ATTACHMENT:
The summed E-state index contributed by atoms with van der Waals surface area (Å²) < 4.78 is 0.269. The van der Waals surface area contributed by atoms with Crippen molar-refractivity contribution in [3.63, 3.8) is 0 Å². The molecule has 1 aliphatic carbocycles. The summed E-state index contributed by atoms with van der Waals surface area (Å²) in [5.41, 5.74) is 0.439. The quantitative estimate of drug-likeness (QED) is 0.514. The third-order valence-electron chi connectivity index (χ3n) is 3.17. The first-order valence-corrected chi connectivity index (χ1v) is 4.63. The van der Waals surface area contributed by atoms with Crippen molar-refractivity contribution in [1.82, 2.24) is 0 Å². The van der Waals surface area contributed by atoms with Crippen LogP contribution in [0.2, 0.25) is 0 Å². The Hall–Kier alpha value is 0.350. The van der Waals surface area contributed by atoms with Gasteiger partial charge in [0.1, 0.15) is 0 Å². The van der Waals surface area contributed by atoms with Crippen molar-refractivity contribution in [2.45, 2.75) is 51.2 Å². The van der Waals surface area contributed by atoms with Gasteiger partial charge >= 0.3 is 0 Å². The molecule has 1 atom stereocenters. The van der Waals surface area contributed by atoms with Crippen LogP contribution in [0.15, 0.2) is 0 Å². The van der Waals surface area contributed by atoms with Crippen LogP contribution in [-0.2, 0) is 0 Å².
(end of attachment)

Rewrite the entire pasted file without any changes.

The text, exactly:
The summed E-state index contributed by atoms with van der Waals surface area (Å²) < 4.78 is 0.269. The van der Waals surface area contributed by atoms with Crippen molar-refractivity contribution in [3.63, 3.8) is 0 Å². The molecule has 1 aliphatic carbocycles. The summed E-state index contributed by atoms with van der Waals surface area (Å²) in [5.41, 5.74) is 0.439. The quantitative estimate of drug-likeness (QED) is 0.514. The third-order valence-electron chi connectivity index (χ3n) is 3.17. The first-order valence-corrected chi connectivity index (χ1v) is 4.63. The van der Waals surface area contributed by atoms with Crippen molar-refractivity contribution in [1.82, 2.24) is 0 Å². The van der Waals surface area contributed by atoms with Crippen LogP contribution in [0.2, 0.25) is 0 Å². The Hall–Kier alpha value is 0.350. The van der Waals surface area contributed by atoms with Gasteiger partial charge in [0.1, 0.15) is 0 Å². The van der Waals surface area contributed by atoms with Crippen molar-refractivity contribution in [2.45, 2.75) is 51.2 Å². The van der Waals surface area contributed by atoms with Gasteiger partial charge >= 0.3 is 0 Å². The molecule has 1 atom stereocenters. The van der Waals surface area contributed by atoms with Crippen LogP contribution in [0.15, 0.2) is 0 Å². The van der Waals surface area contributed by atoms with Crippen LogP contribution in [-0.2, 0) is 0 Å².